Sudan’s Christians face ‘ethnic cleansing’

Posted at Voice of the Persecuted:

FIERCE FIGHTING HAS ERUPTED IN SOUTH SUDAN’S CAPITAL.
PICTURE: AFP

(World Watch Monitor) Five years ago today (11 July, 2011), South Sudan became the world’s newest country after seceding from the North. Following a lengthy dispute over where a border should be drawn, it was decided that Sudan’s predominantly Christian South Kordofan and Blue Nile states would remain in the mainly Sunni Muslim North. In the five years since, the Sudanese government has waged a bombing campaign against this restive, resource-rich region.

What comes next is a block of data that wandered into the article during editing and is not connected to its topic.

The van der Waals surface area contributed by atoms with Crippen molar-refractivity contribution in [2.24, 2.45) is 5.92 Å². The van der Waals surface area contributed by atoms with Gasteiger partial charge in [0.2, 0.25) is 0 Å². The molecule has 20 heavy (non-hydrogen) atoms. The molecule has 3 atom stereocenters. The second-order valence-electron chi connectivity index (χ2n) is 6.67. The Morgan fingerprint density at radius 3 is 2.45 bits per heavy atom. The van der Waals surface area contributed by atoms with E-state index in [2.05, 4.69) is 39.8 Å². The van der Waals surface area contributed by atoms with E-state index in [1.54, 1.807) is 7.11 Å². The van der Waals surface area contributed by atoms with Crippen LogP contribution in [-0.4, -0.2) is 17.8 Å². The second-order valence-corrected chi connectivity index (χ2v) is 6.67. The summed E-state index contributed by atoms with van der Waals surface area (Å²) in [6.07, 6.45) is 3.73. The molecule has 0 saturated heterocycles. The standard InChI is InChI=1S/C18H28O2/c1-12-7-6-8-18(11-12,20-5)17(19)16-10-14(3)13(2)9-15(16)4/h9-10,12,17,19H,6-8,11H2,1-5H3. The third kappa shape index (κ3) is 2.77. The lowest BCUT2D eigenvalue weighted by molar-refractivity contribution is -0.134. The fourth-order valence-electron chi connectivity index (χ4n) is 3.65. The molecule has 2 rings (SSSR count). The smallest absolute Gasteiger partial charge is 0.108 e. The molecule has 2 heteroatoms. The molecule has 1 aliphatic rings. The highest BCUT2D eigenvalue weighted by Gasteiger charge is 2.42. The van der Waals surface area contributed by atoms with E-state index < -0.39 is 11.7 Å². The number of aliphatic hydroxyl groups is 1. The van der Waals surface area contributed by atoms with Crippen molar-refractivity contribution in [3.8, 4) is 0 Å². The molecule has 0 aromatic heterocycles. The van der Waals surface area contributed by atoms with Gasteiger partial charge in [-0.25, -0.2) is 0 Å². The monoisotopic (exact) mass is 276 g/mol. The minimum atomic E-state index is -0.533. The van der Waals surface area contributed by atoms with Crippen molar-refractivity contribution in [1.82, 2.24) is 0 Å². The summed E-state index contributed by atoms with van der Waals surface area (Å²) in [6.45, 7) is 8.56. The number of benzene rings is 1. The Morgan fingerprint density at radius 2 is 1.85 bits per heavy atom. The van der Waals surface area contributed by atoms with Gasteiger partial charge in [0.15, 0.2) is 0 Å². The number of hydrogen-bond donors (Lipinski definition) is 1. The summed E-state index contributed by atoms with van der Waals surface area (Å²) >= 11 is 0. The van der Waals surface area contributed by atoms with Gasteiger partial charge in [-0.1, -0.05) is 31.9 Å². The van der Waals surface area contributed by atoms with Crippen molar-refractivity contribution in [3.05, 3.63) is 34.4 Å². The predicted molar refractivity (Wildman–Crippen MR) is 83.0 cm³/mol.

Sudan’s Christians are among the hundreds of thousands of people who have been displaced by the violence, and whose homes, crops, churches, schools and hospitals have been destroyed. In the latest incident, in June, the sole secondary school in South Kordofan’s Umdorain Country was destroyed.

In April, the US State Department designated Sudan a “Country of Particular Concern” for the tenth consecutive year under the International Religious Freedom Act, for “having engaged in or tolerated particularly severe violations of religious freedom”.

Comments

Featured Posts:

Have We Become Tourists Rather than Pilgrims?

Unequally Yoked

Idolatry, Demons, and Ecumenism

Feds Seek Monetary Damages From 10 Who Blocked Doors of Kentucky Abortion Facility to Prevent Murder